Tri-State Theater

Let's discuss upcoming shows, secrets behind the scenes, things you never knew about the theater and why live theater is so darn entertaining.

Friday, July 31, 2009

"Rent" Starts Tonight!

Rent takes the stage at Charleston's Little Theatre (at the Civic Center) tonight at 8 p.m., and I highly recommend it! (I hope to have my review posted tomorrow.)

For a preview, here's an excellent story by my pal Dave Lavender:
Ryan Hardiman looks at his fingernails and laughs.

Folks around the office are getting pretty used to the Milton resident's extreme makeovers by now.

This summer, it's bleach blond hair and black shiny fingernails and not just to look all vampire cool at the pool.

The veteran rocker/actor, who's starred in a slew of edgy musicals such as Rocky Horror, Jekyll and Hyde and Hedwig and the Angry Inch, has transformed for what he feels is the role of a lifetime.

Hardiman, who has seen the hit musical Rent six times, is immersed into the lead role of "Roger" in Charleston Light Opera Guild's production of Rent that runs at 8 p.m. Friday and Saturday, July 31, and Aug. 1 at 3 p.m. Sunday, Aug. 2, and at 8 p.m. Aug. 6 through 8 at the Charleston Civic Center Little Theatre.

Tickets are reserved at $20 each and may be picked up in person at the Little Theatre box office Monday through Saturday from 9:30 a.m. until 4:30 p.m. or by calling 304-343-2287.

Like fellow actors and Rent-heads around the country, Hardiman, and so many of the cast of 24 in this production, have been anxiously awaiting when Rent would become available for regional theaters. The show ended its 12-year Broadway run in 2006 and is one of the longest running Broadway productions.

"We've all talked about it but it always seemed like it was so far off in the future," said Hardiman, who saw Rent on Broadway in 1999 and has since seen five national tours of Rent. "You don't expect our area to have the opportunity to produce a show like this. It's like the idea of doing Phantom of the Opera - it doesn't seem like that will ever be available so it's like a far off dream. It was so unbelievable that not only the rights became available but that they became available for nonprofessional theater to do Rent. Charleston, West Virginia is at the top of the first theater companies in the nation that is able to produce it. There's a huge buzz about it, and it's amazing to be a part of this groundbreaking experience in our area."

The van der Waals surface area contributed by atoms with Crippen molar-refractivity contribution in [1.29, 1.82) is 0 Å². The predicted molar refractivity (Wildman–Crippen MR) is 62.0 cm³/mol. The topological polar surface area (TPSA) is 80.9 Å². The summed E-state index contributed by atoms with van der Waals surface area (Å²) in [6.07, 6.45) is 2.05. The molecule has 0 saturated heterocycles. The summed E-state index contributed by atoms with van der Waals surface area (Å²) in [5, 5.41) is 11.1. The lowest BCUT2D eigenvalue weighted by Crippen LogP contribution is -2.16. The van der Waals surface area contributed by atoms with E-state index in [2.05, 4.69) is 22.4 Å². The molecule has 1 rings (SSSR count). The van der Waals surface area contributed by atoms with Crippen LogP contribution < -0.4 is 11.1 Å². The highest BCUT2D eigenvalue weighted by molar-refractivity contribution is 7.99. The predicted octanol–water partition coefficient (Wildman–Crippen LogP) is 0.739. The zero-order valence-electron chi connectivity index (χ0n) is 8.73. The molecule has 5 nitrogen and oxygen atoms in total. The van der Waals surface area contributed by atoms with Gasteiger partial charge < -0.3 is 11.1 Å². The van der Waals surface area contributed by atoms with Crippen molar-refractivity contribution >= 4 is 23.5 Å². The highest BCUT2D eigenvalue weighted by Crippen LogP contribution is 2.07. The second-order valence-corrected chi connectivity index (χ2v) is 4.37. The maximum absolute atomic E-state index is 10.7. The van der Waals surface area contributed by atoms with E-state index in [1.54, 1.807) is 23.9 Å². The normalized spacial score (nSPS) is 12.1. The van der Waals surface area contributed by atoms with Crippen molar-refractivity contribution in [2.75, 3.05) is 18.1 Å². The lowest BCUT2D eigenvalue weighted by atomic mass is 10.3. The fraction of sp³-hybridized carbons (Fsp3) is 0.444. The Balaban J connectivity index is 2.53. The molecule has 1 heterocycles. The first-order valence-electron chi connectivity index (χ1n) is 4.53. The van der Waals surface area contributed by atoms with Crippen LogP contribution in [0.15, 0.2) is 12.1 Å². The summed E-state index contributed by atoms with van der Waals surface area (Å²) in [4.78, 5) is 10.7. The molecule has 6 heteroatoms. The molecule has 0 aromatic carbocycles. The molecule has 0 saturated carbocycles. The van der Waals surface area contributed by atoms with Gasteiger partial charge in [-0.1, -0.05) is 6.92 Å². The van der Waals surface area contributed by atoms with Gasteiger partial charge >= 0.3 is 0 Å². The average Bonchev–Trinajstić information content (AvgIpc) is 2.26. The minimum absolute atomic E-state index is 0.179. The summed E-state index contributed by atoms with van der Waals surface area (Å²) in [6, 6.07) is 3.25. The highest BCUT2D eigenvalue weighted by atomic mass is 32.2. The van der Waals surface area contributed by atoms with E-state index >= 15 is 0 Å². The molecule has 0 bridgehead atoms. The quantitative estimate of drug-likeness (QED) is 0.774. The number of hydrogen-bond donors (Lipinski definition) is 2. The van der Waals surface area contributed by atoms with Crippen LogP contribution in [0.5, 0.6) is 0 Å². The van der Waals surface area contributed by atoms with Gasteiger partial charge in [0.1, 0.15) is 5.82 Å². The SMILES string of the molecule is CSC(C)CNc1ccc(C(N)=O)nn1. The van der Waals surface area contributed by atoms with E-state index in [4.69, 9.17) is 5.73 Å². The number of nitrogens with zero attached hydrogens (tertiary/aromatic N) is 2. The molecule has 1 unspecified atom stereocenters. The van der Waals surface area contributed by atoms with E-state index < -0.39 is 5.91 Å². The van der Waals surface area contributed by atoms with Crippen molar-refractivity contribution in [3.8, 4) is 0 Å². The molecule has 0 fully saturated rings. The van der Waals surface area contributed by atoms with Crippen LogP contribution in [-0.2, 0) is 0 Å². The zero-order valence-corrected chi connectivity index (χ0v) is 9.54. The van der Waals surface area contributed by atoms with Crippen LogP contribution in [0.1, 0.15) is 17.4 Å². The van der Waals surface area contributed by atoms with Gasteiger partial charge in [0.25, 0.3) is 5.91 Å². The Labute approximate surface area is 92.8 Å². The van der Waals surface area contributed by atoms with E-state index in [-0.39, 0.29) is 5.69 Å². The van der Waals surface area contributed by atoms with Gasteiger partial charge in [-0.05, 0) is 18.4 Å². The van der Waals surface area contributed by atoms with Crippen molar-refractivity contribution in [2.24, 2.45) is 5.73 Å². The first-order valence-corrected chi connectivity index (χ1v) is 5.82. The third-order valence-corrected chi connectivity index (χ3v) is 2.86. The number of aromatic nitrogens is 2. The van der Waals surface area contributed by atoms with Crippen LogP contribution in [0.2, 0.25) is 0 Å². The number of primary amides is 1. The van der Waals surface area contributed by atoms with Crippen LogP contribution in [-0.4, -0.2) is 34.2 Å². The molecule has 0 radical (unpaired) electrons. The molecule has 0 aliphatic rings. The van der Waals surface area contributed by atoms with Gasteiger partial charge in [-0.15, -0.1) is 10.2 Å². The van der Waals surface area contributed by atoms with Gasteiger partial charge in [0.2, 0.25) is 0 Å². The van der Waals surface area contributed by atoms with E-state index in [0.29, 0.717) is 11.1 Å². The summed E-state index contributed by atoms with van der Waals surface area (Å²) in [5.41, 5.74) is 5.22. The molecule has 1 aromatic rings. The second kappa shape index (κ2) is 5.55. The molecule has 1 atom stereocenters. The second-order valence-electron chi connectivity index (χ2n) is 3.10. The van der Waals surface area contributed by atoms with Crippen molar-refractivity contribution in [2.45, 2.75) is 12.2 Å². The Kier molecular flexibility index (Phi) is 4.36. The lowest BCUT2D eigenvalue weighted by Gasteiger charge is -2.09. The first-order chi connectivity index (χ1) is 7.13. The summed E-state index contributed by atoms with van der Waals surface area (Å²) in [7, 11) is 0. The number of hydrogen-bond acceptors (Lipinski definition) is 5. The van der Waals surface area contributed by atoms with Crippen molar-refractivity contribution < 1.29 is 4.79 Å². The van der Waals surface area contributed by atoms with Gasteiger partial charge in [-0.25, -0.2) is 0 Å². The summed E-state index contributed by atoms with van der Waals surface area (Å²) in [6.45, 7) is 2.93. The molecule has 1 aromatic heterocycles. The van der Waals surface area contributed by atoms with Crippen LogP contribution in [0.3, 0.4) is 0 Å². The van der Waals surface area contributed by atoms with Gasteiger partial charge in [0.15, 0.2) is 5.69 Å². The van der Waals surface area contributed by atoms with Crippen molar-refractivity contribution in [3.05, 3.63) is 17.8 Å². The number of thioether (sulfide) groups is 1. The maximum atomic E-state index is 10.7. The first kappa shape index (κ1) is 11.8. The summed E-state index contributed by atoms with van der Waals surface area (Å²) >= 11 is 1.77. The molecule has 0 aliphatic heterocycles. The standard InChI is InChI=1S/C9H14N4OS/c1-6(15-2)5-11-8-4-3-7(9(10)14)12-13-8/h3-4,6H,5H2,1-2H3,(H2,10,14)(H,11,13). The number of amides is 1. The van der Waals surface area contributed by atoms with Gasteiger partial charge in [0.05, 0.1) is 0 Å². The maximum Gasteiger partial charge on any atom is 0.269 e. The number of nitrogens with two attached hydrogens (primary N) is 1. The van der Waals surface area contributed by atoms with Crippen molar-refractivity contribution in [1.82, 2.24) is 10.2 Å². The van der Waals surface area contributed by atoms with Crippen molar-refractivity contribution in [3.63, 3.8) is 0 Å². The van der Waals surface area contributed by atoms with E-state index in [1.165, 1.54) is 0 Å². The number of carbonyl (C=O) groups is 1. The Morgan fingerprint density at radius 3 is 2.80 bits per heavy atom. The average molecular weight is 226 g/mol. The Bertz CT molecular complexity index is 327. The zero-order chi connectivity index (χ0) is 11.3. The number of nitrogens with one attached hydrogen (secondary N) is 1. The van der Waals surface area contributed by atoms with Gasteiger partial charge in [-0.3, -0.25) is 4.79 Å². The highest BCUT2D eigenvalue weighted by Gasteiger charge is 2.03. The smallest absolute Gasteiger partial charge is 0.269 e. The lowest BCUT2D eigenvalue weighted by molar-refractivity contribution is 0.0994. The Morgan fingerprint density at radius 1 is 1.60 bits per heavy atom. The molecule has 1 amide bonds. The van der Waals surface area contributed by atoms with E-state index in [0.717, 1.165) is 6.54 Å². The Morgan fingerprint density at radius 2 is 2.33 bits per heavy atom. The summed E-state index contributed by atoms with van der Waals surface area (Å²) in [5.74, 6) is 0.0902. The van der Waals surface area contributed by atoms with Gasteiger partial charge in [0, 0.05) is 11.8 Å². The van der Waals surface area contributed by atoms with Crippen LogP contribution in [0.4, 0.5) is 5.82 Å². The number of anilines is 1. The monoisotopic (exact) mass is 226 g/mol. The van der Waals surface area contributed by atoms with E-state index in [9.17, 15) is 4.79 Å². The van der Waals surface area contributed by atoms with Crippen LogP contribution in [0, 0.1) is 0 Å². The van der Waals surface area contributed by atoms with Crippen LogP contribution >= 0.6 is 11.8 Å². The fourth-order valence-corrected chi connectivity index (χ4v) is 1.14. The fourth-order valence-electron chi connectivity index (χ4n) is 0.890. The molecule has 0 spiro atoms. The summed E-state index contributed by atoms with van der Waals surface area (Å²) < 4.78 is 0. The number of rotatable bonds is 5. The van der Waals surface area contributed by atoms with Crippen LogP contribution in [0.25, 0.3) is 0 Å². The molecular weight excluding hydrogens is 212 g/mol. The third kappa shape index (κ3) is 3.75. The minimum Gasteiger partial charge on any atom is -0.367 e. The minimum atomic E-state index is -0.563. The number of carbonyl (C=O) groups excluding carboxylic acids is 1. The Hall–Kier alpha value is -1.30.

For those not familiar with the Pulitzer-Prize and Tony Award-winning rock musical, Rent, a modern rock opera with music and lyrics by Jonathan Larson is based on Giacomo Puccini's opera La Boheme.

First seen in 1994, Rent uses a stream of melodic, drama-laden rock songs to tell the story of a group of impoverished young artists and musicians struggling to survive and create in New York's Lower East Side in the thriving days of Bohemian Alphabet City, under the shadow of AIDS.

Rent, which officially opened on April 29, 1996, on Broadway was an immediate hit, winning a Pulitzer Prize and taking Tony Awards for Best Musical, Best Book, Best Score and Best Performance by a Featured Actor in a Musical.

Also adapted into a 2005 movie that featured most of the original cast members (including Taye Diggs, Jesse L. Martin, Idina Menzel, Adam Pascal and Anthony Rapp), Rent, with such songs as "Seasons of Love," "Rent," "Light My Candle," and "I'll Cover You," has an almost unprecedented following among modern musicals.

"It's a lot like a rock concert," said Hardiman, who learned how to play guitar for the role. "Especially, the first half of it is like a rock concert and you're just bombarded with song after song and hit after hit, and you know what is coming up if you're a fan of the show. So it is very much like listening to an album of songs by a band and having those hits unfold in front of you. It's extremely exciting and it has that kind of vibe in that it melds theater and rock performance."

Act One takes place on Christmas Eve as a group of eight people reunite with old friends, and create new relationships as their lives intertwine.

Act Two follows their lives over the course of one year to the following Christmas Eve. The characters learn about themselves and about life.

Hardiman said the pace of the show makes it a tough, but very satisfying show to pull off.